The Dual-Path Execution Model for Efficient GPU Control Flow

Minsoo Rhu, Mattan Erez
Electrical and Computer Engineering Department, The University of Texas at Austin
19th IEEE International Symposium on High-Performance Computer Architecture (HPCA-19), 2013

   title={The Dual-Path Execution Model for Efficient GPU Control Flow},

   author={Rhu, Minsoo and Erez, Mattan},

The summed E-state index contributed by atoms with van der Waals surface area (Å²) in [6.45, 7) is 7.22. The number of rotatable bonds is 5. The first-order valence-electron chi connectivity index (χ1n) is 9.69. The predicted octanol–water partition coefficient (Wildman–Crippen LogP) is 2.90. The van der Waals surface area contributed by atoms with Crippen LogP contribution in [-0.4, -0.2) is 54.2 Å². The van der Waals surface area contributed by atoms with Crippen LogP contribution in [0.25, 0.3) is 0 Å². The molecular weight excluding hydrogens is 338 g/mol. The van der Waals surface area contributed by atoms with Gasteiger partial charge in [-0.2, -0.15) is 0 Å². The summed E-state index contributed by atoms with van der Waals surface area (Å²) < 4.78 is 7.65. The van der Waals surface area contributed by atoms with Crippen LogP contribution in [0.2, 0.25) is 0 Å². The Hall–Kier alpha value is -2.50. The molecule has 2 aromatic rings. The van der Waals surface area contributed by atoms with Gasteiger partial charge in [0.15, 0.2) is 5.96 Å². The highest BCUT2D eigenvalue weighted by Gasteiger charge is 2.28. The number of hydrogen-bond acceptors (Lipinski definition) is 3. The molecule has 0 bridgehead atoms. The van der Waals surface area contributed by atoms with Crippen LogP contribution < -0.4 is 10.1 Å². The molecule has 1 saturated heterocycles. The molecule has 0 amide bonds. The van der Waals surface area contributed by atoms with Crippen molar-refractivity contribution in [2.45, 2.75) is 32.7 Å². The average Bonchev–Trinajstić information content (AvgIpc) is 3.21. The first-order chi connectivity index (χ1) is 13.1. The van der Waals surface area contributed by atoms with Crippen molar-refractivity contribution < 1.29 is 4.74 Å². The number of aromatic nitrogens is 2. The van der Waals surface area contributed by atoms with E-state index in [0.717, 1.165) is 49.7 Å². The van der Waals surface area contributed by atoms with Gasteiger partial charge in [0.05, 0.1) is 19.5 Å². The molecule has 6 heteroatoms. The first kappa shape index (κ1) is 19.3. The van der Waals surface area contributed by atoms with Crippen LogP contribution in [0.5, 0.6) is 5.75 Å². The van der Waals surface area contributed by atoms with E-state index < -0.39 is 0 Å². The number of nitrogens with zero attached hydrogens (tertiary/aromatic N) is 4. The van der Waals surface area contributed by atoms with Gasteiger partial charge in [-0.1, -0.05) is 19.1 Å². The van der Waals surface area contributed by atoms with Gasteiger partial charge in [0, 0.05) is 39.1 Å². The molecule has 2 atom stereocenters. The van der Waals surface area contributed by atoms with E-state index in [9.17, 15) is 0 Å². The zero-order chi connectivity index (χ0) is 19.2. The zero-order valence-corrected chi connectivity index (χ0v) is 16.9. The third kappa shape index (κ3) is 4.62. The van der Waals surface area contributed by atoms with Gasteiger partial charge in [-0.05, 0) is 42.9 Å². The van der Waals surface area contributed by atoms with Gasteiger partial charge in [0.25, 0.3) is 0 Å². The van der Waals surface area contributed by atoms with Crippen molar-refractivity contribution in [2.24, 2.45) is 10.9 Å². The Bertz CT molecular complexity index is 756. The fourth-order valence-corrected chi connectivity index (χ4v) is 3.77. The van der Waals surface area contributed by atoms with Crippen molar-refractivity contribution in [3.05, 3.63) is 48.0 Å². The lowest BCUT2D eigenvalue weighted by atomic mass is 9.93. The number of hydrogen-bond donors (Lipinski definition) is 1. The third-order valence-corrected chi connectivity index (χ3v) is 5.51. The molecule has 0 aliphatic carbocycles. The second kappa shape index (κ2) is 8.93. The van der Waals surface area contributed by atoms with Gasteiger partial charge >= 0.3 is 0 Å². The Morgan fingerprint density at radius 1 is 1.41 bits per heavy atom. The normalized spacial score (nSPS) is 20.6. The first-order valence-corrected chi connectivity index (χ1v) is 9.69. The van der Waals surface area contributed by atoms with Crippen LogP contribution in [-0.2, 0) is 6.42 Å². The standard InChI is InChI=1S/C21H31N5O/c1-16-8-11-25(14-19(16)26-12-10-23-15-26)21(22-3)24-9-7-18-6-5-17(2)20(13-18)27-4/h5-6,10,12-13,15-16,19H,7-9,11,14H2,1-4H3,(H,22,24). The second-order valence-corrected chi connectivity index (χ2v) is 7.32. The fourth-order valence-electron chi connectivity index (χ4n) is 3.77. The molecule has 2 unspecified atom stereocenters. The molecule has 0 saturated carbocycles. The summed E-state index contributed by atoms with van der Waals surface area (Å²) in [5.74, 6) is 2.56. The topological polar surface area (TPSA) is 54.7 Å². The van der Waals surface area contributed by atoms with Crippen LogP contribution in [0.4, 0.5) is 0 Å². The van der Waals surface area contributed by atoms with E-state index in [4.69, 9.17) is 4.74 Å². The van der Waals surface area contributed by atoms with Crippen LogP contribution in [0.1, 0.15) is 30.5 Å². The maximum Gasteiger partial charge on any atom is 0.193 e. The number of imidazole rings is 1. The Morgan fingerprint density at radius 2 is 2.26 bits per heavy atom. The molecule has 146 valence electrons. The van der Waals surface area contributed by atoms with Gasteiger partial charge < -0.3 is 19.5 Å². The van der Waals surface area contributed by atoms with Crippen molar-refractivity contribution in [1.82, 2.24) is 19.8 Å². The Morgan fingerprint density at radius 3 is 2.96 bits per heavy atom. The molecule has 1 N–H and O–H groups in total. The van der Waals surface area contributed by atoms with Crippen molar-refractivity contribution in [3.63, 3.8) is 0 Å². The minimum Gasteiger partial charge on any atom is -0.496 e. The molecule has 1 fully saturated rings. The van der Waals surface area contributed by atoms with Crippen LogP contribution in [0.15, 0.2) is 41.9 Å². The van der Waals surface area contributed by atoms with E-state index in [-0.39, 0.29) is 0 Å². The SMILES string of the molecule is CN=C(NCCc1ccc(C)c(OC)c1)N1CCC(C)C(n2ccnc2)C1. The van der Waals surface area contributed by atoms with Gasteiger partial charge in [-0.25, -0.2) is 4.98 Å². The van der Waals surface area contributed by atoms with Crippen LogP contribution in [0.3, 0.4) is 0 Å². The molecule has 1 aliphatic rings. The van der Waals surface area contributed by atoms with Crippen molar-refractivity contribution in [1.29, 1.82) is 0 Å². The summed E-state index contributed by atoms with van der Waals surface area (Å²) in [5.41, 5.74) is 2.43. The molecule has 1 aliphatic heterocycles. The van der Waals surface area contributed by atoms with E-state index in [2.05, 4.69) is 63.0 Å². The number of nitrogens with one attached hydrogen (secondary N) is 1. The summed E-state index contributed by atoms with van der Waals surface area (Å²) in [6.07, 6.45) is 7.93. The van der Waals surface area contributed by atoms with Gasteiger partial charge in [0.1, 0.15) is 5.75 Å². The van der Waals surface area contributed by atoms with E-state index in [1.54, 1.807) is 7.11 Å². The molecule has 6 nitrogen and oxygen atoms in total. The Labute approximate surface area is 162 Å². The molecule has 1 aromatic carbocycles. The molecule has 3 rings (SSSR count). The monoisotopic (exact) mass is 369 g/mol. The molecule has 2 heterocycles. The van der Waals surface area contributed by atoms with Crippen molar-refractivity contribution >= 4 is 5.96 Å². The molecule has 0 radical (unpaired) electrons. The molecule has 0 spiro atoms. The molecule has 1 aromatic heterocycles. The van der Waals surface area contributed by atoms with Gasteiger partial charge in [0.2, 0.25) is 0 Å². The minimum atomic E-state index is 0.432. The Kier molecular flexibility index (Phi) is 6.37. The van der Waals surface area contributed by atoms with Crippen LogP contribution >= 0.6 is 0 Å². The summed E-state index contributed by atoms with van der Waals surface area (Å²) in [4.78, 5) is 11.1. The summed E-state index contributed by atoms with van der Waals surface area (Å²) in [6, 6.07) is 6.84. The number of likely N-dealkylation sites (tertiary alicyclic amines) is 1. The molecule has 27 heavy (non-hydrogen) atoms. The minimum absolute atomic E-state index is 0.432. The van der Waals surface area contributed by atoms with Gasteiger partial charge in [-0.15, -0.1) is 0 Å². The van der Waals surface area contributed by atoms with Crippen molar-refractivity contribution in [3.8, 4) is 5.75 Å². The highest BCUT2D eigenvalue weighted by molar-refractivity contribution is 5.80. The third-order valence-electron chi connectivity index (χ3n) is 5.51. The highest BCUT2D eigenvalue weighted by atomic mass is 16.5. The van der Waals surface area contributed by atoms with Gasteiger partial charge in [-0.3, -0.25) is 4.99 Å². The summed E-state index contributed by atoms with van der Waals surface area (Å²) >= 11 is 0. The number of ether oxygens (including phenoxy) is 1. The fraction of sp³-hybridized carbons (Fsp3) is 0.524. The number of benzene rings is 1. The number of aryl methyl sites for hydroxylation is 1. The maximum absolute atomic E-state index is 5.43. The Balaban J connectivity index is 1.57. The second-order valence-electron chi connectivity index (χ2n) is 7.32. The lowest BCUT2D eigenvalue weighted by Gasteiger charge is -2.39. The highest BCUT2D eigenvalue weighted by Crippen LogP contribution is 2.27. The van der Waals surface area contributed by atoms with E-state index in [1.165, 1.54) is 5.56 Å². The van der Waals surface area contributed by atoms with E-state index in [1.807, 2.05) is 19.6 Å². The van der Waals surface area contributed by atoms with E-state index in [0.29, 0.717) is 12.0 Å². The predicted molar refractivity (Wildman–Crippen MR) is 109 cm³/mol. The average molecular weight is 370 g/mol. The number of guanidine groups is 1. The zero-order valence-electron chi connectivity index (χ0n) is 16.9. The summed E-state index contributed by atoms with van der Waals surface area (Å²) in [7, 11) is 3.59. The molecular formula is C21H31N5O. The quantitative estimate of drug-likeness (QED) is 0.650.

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Current graphics processing units (GPUs) utilize the single instruction multiple thread (SIMT) execution model. With SIMT, a group of logical threads executes such that all threads in the group execute a single common instruction on a particular cycle. To enable control flow to diverge within the group of threads, GPUs partially serialize execution and follow a single control flow path at a time. The execution of the threads in the group that are not on the current path is masked. Most current GPUs rely on a hardware reconvergence stack to track the multiple concurrent paths and to choose a single path for execution. Control flow paths are pushed onto the stack when they diverge and are popped off of the stack to enable threads to reconverge and keep lane utilization high. The stack algorithm guarantees optimal reconvergence for applications with structured control flow as it traverses the structured control-flow tree depth first. The downside of using the reconvergence stack is that only a single path is followed, which does not maximize available parallelism, degrading performance in some cases. We propose a change to the stack hardware in which the execution of two different paths can be interleaved. While this is a fundamental change to the stack concept, we show how dualpath execution can be implemented with only modest changes to current hardware and that parallelism is increased without sacrificing optimal (structured) control-flow reconvergence. We perform a detailed evaluation of a set of benchmarks with divergent control flow and demonstrate that the dual-path stack architecture is much more robust compared to previous approaches for increasing path parallelism. Dual-path execution either matches the performance of the baseline single-path stack architecture or outperforms single-path execution by 14:9% on average and by over 30% in some cases.
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